- Case Study
Twenty one Bredel hose pumps in sustainable energy project
Bredel hose pumps have been installed as part of a landmark abrasive handling project at the combined heat and power (CHP) plant in Denmark. The project has seen the facility switch from coal to biomass fuel in line with its ambition to supply sustainable energy.
- Ørsted switches major plant from coal to biomass
- 21 pumps in use, some of which run continuously
- Unusual application pumping highly abrasive fly ash slurry
Bredel used in sustainable energy project
In converting from coal to biomass (wood pellets) Ørsted required the construction of a plant facility for firing ash from coal combustion to achieve the optimum binding of alkali in the flue gas. This would also serve to spare the boiler walls from scale/slag accumulation, corrosion as well as reduce poisoning of the deNOx catalyst.
For this purpose, fly ash is mixed with 35% water, fed to the dosing tanks (each with a recirculation line) through a 650m-long pipeline and finally injected to the pellet mills. Inside, to avoid settlement, four Bredel 80 hose pumps are deployed to circulate the fly ash slurry, which is then dosed from the recirculation line into a Babcock boiler.
The ash slurry is dosed via four wood pellet mills, each mounted with a Bredel 40 pump. In total, the installation involves 21 Bredel pumps of mixed sizes, some of which run continuously. Extending hose life to enable maximum uptime
It was evident at an early stage in the project that the potential for hose wear was high. Project co-operation between WMFTG, Eurocon and Ørsted saw the delivery of an optimised solution that would potentially result in huge financial savings – fly ash is traditionally handled by large double-acting hydraulic pumps costing circa £500,000 each.
By making subtle changes to the process, it was found that the life of the hose elements in use at Ørsted could be maximised. With good engineering support from WMFTG, the system back pressure versus shimming was optimised, reducing mechanical stress on the pump hoses.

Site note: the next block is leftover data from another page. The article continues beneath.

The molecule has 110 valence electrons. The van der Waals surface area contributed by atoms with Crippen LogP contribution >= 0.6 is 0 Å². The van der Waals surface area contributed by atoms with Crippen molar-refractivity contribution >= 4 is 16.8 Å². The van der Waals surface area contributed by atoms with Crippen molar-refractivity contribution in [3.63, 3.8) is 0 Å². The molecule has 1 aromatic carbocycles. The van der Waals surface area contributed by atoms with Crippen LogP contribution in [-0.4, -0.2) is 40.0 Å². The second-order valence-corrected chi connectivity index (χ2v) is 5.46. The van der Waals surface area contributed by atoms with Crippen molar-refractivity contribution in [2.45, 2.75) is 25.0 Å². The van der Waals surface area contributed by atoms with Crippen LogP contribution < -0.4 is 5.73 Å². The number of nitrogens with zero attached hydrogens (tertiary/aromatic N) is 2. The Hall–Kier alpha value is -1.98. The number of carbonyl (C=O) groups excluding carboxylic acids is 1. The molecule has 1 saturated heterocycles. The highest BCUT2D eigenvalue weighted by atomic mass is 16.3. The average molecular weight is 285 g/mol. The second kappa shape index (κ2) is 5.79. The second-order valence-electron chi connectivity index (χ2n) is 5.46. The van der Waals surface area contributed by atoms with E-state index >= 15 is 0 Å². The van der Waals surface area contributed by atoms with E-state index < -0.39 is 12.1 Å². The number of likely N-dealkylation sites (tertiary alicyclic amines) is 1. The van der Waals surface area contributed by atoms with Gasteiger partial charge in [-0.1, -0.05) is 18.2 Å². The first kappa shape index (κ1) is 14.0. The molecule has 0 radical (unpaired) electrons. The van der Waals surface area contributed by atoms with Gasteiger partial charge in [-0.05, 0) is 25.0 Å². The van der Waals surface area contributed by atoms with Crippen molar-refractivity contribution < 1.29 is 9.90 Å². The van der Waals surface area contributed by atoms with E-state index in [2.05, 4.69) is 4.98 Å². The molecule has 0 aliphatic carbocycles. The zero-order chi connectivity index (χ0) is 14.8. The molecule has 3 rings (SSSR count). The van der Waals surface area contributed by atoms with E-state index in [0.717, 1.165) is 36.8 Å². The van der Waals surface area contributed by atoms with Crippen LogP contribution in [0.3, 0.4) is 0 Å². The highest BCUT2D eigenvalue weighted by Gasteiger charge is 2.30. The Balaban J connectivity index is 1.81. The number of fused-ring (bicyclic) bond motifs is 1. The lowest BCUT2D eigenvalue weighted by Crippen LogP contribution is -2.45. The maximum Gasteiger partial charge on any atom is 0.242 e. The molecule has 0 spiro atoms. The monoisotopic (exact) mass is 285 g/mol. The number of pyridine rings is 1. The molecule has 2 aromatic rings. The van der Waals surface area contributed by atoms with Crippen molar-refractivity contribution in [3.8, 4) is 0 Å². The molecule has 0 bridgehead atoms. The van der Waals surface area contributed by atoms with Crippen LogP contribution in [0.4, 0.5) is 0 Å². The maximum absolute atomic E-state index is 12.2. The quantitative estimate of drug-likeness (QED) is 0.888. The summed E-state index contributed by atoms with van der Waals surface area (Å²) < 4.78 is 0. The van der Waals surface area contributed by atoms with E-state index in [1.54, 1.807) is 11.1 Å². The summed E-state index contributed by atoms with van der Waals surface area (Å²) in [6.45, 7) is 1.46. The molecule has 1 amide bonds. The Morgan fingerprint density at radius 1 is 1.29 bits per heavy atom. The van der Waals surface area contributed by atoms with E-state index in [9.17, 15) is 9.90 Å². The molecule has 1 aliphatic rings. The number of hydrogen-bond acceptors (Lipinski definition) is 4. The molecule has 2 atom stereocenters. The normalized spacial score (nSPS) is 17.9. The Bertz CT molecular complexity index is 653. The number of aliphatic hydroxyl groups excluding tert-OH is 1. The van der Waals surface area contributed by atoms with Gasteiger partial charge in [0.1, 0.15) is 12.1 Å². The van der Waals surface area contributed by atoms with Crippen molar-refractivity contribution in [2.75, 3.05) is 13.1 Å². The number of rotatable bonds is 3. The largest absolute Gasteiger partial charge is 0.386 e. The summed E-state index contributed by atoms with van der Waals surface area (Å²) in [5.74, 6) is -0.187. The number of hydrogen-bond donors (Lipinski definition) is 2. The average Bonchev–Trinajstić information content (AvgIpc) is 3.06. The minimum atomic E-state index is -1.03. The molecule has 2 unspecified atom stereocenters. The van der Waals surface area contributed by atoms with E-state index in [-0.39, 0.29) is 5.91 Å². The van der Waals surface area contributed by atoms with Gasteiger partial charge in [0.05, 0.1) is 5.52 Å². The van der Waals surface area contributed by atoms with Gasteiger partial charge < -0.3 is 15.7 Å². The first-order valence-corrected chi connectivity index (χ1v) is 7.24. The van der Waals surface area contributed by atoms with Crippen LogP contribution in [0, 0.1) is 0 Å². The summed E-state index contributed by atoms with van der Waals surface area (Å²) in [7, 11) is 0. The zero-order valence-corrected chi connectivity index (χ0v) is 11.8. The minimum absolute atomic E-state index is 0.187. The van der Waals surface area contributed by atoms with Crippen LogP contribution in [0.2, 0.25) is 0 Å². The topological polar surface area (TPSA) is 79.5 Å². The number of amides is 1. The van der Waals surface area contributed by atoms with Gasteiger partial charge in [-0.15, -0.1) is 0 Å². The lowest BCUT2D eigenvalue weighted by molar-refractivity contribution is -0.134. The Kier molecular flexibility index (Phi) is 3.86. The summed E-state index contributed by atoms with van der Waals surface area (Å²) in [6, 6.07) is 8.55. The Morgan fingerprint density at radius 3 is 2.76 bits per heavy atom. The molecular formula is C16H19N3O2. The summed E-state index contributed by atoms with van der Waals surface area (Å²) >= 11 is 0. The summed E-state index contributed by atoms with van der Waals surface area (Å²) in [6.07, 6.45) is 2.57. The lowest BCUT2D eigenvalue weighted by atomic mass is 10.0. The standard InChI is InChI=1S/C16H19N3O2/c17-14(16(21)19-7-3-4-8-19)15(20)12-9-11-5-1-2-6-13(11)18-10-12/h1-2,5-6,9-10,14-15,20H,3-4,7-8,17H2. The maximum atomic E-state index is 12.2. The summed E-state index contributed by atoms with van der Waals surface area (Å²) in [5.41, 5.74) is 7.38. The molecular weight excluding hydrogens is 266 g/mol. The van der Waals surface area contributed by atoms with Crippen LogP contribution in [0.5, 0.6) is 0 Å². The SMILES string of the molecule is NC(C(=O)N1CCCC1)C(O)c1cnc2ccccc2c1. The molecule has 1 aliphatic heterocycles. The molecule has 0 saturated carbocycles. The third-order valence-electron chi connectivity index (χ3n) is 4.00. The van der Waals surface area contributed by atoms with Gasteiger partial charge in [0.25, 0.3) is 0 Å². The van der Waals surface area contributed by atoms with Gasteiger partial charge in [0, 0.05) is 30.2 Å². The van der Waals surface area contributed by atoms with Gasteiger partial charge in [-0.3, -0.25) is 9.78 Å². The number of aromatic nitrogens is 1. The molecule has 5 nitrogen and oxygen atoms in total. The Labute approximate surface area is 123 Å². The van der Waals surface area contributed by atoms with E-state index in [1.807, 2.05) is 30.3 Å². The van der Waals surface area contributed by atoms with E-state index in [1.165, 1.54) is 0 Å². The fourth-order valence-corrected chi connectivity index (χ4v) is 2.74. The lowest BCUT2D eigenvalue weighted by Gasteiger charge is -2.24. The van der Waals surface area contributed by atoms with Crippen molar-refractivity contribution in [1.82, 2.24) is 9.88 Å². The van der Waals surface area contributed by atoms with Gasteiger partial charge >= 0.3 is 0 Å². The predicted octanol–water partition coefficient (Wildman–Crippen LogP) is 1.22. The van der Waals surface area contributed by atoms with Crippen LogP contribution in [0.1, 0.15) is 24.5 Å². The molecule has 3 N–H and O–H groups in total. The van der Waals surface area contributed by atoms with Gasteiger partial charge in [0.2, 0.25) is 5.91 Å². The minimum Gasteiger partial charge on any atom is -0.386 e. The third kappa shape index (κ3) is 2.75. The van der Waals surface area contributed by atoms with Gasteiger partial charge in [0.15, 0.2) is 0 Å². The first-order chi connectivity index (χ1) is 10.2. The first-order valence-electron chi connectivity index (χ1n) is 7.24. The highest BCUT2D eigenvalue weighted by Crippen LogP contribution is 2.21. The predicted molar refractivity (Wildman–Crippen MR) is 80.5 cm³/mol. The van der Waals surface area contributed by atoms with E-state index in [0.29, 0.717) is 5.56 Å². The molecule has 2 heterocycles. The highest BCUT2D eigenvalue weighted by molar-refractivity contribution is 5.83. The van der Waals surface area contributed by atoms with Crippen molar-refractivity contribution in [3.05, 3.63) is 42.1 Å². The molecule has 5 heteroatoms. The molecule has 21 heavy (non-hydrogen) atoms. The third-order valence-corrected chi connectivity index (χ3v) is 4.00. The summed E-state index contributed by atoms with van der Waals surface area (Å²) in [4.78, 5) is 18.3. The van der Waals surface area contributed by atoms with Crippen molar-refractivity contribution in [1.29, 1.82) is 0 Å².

The introduction of pulsation dampeners to overcome cavitation further on in the line has also provided a positive change to the pumps’ installation. As a result of the pulsation dampeners and the reduced flow, system back pressure was decreased by 50%. This does not affect process speeds as the four Bredel 80 pumps are only circulating fly ash slurry to keep it in suspension.
“To summarise, the effect of abrasiveness on hose life is low—the effect of factors such as dry solid content and pump speed is much higher,” says Edo van der Meulen, Bredel product specialist. “The dry solids content of the fly ash entering the system is controlled automatically—when it exceeds the limit at which the slurry can be successfully pumped, a Bredel 40 is activated to add water until the B100 [used to transfer the prepared slurry from a buffer tank to the storage tanks] can pump again.”
In a final statement, Edo van der Meulen reminds Bredel pump users such as Ørsted in Denmark “Pump speed has an almost linear effect on hose life: half the speed is double the hose life.”